Clive Thompson makes a rather strange critique of the idea of “social contagion” in a long article published in The New York Times Magazine last Sunday. “Is Happiness Catching?” is a look at the the work of Nicholas Christaki and James Fowler on social networks within the venerable Framingham Heart Study that has been running since 1948. They find (as Steve Sailer aptly sums up) that “happy people tend to have a lot of happy friends, unhappy people tend to have few and not very happy friends, fat people tend to have fat friends and get fat together at about the same time, smokers tend to hang out with other smokers, and so forth.”
Thompson is perplexed by the mechanism for social contagion. But the root of his perplexity seems to be an ignorance of the way people live.
Here’s the crux of his challenge:
“But how, exactly, could obesity or happiness spread through so many links? Between one immediate peer and another, some contagious behaviors — like smoking — seem pretty commonsensical. If lots of people around you are smoking, there’s going to be peer pressure for you to start, whereas if nobody’s smoking, you’ll be more likely to stop. But the simple peer-pressure explanation doesn’t work as well with happiness or obesity: we don’t often urge people around us to eat more or implore them to be happier.”
If Thompson really believes we don’t urge others to eat, he should go down the hall and chat with Frank Bruni, who has just written Born Round: The Secret History of a Full-time Eater, that is partly about the social contagion of eating. Or, I guess, Thompson could just pick up the New York Times Book Review to get the quick version:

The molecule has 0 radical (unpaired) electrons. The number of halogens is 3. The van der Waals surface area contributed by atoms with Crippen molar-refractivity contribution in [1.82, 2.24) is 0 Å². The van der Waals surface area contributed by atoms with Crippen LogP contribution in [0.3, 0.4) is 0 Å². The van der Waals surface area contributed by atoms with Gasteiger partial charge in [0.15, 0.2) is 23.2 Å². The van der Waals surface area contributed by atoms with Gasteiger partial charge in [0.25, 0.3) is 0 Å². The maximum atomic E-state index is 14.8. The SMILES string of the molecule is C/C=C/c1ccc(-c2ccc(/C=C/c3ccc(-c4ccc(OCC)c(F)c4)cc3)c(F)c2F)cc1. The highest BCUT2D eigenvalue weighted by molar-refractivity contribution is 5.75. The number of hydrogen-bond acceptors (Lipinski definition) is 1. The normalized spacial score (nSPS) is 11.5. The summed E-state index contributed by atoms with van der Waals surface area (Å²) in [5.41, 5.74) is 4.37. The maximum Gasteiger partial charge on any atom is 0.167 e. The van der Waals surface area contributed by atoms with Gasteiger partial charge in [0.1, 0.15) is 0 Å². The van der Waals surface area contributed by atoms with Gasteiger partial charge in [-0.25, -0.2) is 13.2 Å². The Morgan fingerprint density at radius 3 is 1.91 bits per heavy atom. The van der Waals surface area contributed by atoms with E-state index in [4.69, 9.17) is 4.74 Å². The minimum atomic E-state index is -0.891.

Bruni’s self-consciousness about his weight — and his fixation on food — began early, during a childhood in New York’s Westchester County. “I was a baby bulimic.” His mother’s WASP reserve crumbled “in the face of Grandma Bruni’s spicy, fatty, Italian sausages.” Cooking became the center of his mother’s life; “she cooked with a ferocity.” Bruni describes himself as a lazy boy who loved to read and avoided physical activity. His mother worried about his weight, but any diet she imposed was stymied not only by her need to feed everyone, but by Grandma.
The problem was simple: food was love. “You love Grandma’s frits? … Then you love your Grandma!” The chapter about Adelina Bruni, who came to New York as a 17-year-old in 1929, is pitch perfect; he captures the ethos expressed around countless dinner tables of a generation of Italian-American immigrants before World War II. Grandma Bruni is a force of nature, and you can’t help falling under her spell. She provides the title for the book with her favorite maxim: Born round, you don’t die square.
Part of the problem is that Thompson seems to expect social contagion to work along the lines of rational argument, as if we’d be persuaded to eat or be happy. But that’s the kind of theory of human behavior held by hermits and mad men. In reality, we tend to mimic peers and parents, pick up their signals, learn from them without explicit instruction.
If all this is foreign to you, you might want to reconsider whether you are the best person to judge sociological theories.